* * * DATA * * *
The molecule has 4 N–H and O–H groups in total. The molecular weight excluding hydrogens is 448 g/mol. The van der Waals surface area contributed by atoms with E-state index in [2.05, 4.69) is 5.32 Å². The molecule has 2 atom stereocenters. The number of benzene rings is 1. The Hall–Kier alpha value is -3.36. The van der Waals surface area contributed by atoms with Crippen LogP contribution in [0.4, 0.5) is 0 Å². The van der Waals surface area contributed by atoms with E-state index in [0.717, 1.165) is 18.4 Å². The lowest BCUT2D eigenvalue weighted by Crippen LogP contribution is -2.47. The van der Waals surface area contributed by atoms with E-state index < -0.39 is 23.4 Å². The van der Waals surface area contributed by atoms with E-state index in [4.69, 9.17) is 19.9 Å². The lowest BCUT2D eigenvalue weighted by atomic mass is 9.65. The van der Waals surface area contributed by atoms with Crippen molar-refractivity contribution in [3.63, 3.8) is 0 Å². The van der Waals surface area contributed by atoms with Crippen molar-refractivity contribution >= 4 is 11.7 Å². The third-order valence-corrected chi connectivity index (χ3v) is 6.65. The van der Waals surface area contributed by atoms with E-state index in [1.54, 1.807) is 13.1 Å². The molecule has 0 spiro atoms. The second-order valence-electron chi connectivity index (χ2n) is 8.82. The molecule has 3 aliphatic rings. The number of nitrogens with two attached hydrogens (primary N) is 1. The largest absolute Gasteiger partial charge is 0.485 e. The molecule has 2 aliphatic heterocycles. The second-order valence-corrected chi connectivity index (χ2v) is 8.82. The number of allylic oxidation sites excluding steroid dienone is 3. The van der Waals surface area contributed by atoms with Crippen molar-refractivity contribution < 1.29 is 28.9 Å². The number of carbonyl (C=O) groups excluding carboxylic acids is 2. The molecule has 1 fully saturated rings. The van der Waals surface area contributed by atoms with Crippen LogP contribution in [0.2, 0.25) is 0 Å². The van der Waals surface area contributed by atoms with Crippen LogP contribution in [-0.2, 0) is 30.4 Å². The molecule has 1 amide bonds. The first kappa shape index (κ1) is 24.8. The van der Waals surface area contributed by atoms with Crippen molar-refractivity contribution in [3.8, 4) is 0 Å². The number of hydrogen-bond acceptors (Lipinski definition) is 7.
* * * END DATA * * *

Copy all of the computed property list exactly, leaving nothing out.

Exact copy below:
The molecule has 4 N–H and O–H groups in total. The molecular weight excluding hydrogens is 448 g/mol. The van der Waals surface area contributed by atoms with E-state index in [2.05, 4.69) is 5.32 Å². The molecule has 2 atom stereocenters. The number of benzene rings is 1. The Hall–Kier alpha value is -3.36. The van der Waals surface area contributed by atoms with Crippen LogP contribution in [0.4, 0.5) is 0 Å². The van der Waals surface area contributed by atoms with E-state index in [0.717, 1.165) is 18.4 Å². The lowest BCUT2D eigenvalue weighted by Crippen LogP contribution is -2.47. The van der Waals surface area contributed by atoms with E-state index < -0.39 is 23.4 Å². The van der Waals surface area contributed by atoms with E-state index in [4.69, 9.17) is 19.9 Å². The lowest BCUT2D eigenvalue weighted by atomic mass is 9.65. The van der Waals surface area contributed by atoms with Crippen molar-refractivity contribution in [3.63, 3.8) is 0 Å². The van der Waals surface area contributed by atoms with Crippen molar-refractivity contribution >= 4 is 11.7 Å². The third-order valence-corrected chi connectivity index (χ3v) is 6.65. The van der Waals surface area contributed by atoms with E-state index in [1.54, 1.807) is 13.1 Å². The molecule has 0 spiro atoms. The second-order valence-electron chi connectivity index (χ2n) is 8.82. The molecule has 3 aliphatic rings. The number of nitrogens with two attached hydrogens (primary N) is 1. The largest absolute Gasteiger partial charge is 0.485 e. The molecule has 2 aliphatic heterocycles. The second-order valence-corrected chi connectivity index (χ2v) is 8.82. The number of allylic oxidation sites excluding steroid dienone is 3. The van der Waals surface area contributed by atoms with Crippen molar-refractivity contribution < 1.29 is 28.9 Å². The number of carbonyl (C=O) groups excluding carboxylic acids is 2. The molecule has 1 fully saturated rings. The van der Waals surface area contributed by atoms with Crippen LogP contribution in [0.2, 0.25) is 0 Å². The van der Waals surface area contributed by atoms with Crippen LogP contribution in [-0.2, 0) is 30.4 Å². The molecule has 1 amide bonds. The first kappa shape index (κ1) is 24.8. The van der Waals surface area contributed by atoms with Crippen molar-refractivity contribution in [3.8, 4) is 0 Å². The number of hydrogen-bond acceptors (Lipinski definition) is 7.